Oh, look — I’m recommending an adult novel. Shocking, right? The thing is, Sharp Objects by Gillian Flynn is too compelling not to talk about. (Incidentally, the last adult novel I recommended was also by Gillian Flynn, her 2012 thriller, Gone Girl. And today I bought her sophomore effort, Dark Places. You might say I’m a fan…)
Words are like a road map to reporter Camille Preaker’s troubled past. Fresh from a brief stay at a psych hospital, Camille’s first assignment from the second-rate daily paper where she works brings her reluctantly back to her hometown to cover the murders of two preteen girls.
Since she left town eight years ago, Camille has hardly spoken to her neurotic, hypochondriac mother or to the half-sister she barely knows: a beautiful thirteen-year-old with an eerie grip on the town. Now, installed again in her family’s Victorian mansion, Camille is haunted by the childhood tragedy she has spent her whole life trying to cut from her memory.
As Camille works to uncover the truth about these violent crimes, she finds herself identifying with the young victims—a bit too strongly. Clues keep leading to dead ends, forcing Camille to unravel the psychological puzzle of her own past to get at the story. Dogged by her own demons, Camille will have to confront what happened to her years before if she wants to survive this homecoming. With its taut, crafted writing, Sharp Objects is addictive, haunting, and unforgettable.
Gillian Flynn has an amazing talent for creating deplorable characters that you can’t wait to learn more about. It’s really a remarkable gift, the way she pens unreliable, insufferable, repulsive people, yet makes them so fascinating, you’re sad when their stories come to a close. That’s not to say that all of Sharp Object‘s characters are horrendous; there were a few people within the pages of this novel who allowed me to retain my faith in humanity. I can’t say more about them, though, because to do so would be to ruin the experience for you.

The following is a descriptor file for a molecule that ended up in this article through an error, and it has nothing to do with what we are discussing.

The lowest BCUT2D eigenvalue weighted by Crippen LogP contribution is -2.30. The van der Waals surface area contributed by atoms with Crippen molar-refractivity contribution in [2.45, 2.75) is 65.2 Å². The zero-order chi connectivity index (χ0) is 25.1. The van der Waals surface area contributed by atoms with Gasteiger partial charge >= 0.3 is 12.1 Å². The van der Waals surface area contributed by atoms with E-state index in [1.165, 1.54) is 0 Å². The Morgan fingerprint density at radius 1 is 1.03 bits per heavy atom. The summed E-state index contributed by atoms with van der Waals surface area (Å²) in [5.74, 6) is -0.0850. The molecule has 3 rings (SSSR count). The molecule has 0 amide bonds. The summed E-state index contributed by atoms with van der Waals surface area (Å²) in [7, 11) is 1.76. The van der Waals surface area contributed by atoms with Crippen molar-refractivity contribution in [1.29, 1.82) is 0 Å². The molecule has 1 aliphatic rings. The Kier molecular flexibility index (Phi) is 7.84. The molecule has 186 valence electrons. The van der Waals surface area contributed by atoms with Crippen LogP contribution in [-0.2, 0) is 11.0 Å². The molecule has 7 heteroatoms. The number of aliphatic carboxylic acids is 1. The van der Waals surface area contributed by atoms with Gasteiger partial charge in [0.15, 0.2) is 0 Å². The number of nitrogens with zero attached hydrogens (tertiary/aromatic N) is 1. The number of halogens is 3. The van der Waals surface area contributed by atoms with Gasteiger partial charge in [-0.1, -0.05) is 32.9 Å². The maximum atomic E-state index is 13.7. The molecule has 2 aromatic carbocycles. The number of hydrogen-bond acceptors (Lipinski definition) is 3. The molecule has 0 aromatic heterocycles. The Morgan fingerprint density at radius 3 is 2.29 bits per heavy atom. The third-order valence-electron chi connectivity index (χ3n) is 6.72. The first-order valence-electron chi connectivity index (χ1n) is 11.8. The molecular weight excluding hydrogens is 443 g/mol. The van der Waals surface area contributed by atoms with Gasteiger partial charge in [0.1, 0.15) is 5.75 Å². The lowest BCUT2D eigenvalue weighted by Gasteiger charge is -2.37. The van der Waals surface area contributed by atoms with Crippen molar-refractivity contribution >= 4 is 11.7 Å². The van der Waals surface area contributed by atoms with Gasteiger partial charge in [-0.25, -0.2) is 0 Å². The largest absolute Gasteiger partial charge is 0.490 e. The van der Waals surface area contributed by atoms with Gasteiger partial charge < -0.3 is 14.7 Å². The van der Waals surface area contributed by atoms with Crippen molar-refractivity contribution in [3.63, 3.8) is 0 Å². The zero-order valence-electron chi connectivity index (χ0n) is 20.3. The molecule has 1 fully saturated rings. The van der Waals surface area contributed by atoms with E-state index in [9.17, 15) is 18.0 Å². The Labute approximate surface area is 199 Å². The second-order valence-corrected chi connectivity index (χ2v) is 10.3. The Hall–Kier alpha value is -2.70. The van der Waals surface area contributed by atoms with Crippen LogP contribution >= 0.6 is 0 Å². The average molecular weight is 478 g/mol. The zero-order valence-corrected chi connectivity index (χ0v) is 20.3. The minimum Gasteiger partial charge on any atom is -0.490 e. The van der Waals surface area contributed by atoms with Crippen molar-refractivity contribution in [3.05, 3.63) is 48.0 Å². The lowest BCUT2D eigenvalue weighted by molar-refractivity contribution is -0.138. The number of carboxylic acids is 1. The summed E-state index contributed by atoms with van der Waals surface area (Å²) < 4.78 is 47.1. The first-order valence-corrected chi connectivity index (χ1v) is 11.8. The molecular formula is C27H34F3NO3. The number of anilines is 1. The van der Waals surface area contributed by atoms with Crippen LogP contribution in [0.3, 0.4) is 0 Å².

I won’t say too much about Sharp Object‘s plot, either, for fear of spoiling its twistiness, but I will tell you that this book is a freaking trip. It’s disturbing in the most captivating way, and I am not easily disturbed. I experienced one particularly gruesome scene (Amma at the hog farm, for those who’ve read) at the gym on the elliptical and pretty much had to pick my jaw up off the floor while trying (and failing) to maintain my pace. *shudder* Several times I had to put the book down and step away. There were many passages that made my eyes go wide with horror. I can’t even recall how many times, while reading, I looked over at my husband and said, “Holy hell. This book is fifty shades of effed up.”
I read Sharp Objects through my own filter, from the perspective of an appreciated daughter, a loving mother, and a human being with a soul, and while this is very clearly fiction, in the back of my mind I kept thinking that the things that went on in this story do actually happen in homes and towns across American. Terrifying. While it feels wrong to say I enjoyed this novel, I certainly found it an entrancing, page-turning read. If you’re looking for a psychological thriller and are not easily offended, disturbed or freaked out, please do pick up Sharp Objects. (Big thanks to my mom for being NOTHING like Adora, and for lending me her copy of Sharp Objects!)
Tell me: What’s the last non-YA book you read and loved?